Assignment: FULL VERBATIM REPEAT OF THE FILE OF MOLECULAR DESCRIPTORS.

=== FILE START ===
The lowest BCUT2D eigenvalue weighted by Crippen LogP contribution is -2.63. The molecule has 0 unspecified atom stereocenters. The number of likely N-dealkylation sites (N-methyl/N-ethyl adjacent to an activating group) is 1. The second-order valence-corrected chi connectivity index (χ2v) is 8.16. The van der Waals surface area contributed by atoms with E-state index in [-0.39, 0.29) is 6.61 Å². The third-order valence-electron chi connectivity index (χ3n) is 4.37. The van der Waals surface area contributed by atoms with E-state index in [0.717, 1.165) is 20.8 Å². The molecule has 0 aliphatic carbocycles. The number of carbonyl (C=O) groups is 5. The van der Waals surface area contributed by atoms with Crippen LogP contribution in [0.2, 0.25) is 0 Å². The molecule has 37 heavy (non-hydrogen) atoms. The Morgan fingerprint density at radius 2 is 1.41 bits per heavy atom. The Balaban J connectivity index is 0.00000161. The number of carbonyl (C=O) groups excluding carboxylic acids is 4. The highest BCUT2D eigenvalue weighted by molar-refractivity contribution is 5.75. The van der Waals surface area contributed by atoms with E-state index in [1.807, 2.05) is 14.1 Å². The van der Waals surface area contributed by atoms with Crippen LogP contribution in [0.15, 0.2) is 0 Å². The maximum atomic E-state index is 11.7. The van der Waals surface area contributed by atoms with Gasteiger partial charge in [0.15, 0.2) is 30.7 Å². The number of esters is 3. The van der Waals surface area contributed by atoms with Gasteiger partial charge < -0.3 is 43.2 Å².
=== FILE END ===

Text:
The lowest BCUT2D eigenvalue weighted by Crippen LogP contribution is -2.63. The molecule has 0 unspecified atom stereocenters. The number of likely N-dealkylation sites (N-methyl/N-ethyl adjacent to an activating group) is 1. The second-order valence-corrected chi connectivity index (χ2v) is 8.16. The van der Waals surface area contributed by atoms with E-state index in [-0.39, 0.29) is 6.61 Å². The third-order valence-electron chi connectivity index (χ3n) is 4.37. The van der Waals surface area contributed by atoms with E-state index in [0.717, 1.165) is 20.8 Å². The molecule has 0 aliphatic carbocycles. The number of carbonyl (C=O) groups is 5. The van der Waals surface area contributed by atoms with Crippen LogP contribution in [0.2, 0.25) is 0 Å². The molecule has 37 heavy (non-hydrogen) atoms. The Morgan fingerprint density at radius 2 is 1.41 bits per heavy atom. The Balaban J connectivity index is 0.00000161. The number of carbonyl (C=O) groups excluding carboxylic acids is 4. The highest BCUT2D eigenvalue weighted by molar-refractivity contribution is 5.75. The van der Waals surface area contributed by atoms with E-state index in [1.807, 2.05) is 14.1 Å². The van der Waals surface area contributed by atoms with Crippen LogP contribution in [0.15, 0.2) is 0 Å². The maximum atomic E-state index is 11.7. The van der Waals surface area contributed by atoms with Gasteiger partial charge in [0.15, 0.2) is 30.7 Å². The number of esters is 3. The van der Waals surface area contributed by atoms with Gasteiger partial charge < -0.3 is 43.2 Å².